Optimization and best practices¶
This topic explains some best practices of working with SQream DB.
In this topic:
- Table design
- Query best practices
- Data loading considerations
This section describes best practices and guidelines for designing tables.
When creating tables with dates or timestamps, using the purpose-built
DATETIME types over integer types or
VARCHAR will bring performance and storage footprint improvements, and in many cases huge performance improvements (as well as data integrity benefits). SQream DB stores dates and datetimes very efficiently and can strongly optimize queries using these specific types.
VARCHAR type, the length has a direct effect on query performance.
If the size of your column is predictable, by defining an appropriate column length (no longer than the maximum actual value) you will get the following benefits:
- Data loading issues can be identified more quickly
- SQream DB can reserve less memory for decompression operations
- Third-party tools that expect a data size are less likely to over-allocate memory
SQream DB executes JOIN operations very effectively. It is almost always better to JOIN tables at query-time rather than flatten/denormalize your tables.
This will also reduce storage size and reduce row-lengths.
We highly suggest using
BIGINT as join keys, rather than a text/string type.
SQream DB’s native storage is heavily optimized for analytic workloads. It is always faster for querying than other formats, even columnar ones such as Parquet. It also enables the use of additional metadata to help speed up queries, in some cases by many orders of magnitude.
CREATE TABLE native_table AS SELECT * FROM external_table
The one situation when this wouldn’t be as useful is when data will be only queried once.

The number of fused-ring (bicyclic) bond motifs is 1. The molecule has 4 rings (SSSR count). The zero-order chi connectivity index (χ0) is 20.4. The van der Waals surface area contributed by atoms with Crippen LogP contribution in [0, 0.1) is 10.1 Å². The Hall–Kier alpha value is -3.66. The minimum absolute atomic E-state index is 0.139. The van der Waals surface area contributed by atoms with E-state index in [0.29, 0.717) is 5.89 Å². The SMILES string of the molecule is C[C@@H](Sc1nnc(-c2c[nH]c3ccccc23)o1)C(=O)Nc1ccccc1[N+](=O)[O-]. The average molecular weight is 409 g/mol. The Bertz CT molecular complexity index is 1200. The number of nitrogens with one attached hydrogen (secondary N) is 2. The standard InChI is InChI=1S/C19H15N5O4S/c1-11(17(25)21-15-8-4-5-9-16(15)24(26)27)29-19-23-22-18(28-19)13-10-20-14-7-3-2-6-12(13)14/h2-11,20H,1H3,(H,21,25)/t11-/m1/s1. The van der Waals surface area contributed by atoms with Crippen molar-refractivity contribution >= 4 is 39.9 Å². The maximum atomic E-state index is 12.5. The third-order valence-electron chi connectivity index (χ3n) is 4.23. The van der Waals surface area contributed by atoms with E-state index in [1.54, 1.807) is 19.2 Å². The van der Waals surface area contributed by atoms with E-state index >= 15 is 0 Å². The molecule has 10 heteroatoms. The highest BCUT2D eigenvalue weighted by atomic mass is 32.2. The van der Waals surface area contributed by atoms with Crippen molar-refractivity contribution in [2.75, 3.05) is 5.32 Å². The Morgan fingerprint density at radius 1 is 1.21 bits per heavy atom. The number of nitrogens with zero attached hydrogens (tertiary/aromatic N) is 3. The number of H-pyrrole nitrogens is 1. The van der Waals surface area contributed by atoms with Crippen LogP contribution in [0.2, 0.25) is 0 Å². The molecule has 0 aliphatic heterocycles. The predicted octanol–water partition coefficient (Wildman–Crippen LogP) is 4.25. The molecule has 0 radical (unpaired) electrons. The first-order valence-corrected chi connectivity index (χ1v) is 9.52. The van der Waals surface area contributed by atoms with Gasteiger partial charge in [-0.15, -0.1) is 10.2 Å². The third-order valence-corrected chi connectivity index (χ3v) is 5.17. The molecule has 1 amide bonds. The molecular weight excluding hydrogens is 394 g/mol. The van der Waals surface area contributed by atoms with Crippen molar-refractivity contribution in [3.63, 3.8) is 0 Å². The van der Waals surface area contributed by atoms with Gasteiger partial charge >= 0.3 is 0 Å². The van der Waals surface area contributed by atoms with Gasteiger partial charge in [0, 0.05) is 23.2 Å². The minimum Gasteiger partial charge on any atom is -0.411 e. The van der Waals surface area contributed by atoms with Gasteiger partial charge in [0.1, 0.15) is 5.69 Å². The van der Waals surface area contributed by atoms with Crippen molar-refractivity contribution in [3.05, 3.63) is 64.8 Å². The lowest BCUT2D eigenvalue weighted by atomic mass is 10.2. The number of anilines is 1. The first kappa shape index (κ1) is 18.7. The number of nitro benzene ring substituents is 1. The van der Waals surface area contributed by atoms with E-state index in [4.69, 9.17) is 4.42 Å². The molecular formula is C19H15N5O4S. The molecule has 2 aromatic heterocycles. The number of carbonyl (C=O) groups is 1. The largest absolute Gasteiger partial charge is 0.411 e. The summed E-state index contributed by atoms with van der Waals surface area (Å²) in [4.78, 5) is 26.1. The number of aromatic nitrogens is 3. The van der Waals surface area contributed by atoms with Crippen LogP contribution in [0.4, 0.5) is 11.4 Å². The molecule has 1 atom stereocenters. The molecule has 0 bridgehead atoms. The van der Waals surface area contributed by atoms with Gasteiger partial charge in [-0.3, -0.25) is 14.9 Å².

Knowing the data types and their ranges can help design a better table.
For example, if a value can’t be missing (or
NULL), specify a
NOT NULL constraint on the columns.
Not only does specifying
NOT NULL save on data storage, it lets the query compiler know that a column cannot have a
NULL value, which can improve query performance.
Data sorting is an important factor in minimizing storage size and improving query performance.
- Minimizing storage saves on physical resources and increases performance by reducing overall disk I/O. Prioritize the sorting of low-cardinality columns. This reduces the number of chunks and extents that SQream DB reads during query execution.
- Where possible, sort columns with the lowest cardinality first. Avoid sorting
TEXT/NVARCHARcolumns with lengths exceeding 50 characters.
- For longer-running queries that run on a regular basis, performance can be improved by sorting data based on the
GROUP BYparameters. Data can be sorted during insert by using external tables or by using CREATE TABLE AS.
This section describes best practices for writing SQL queries.
Reducing the input to a
JOIN clause can increase performance.
Some queries benefit from retreiving a reduced dataset as a subquery prior to a join.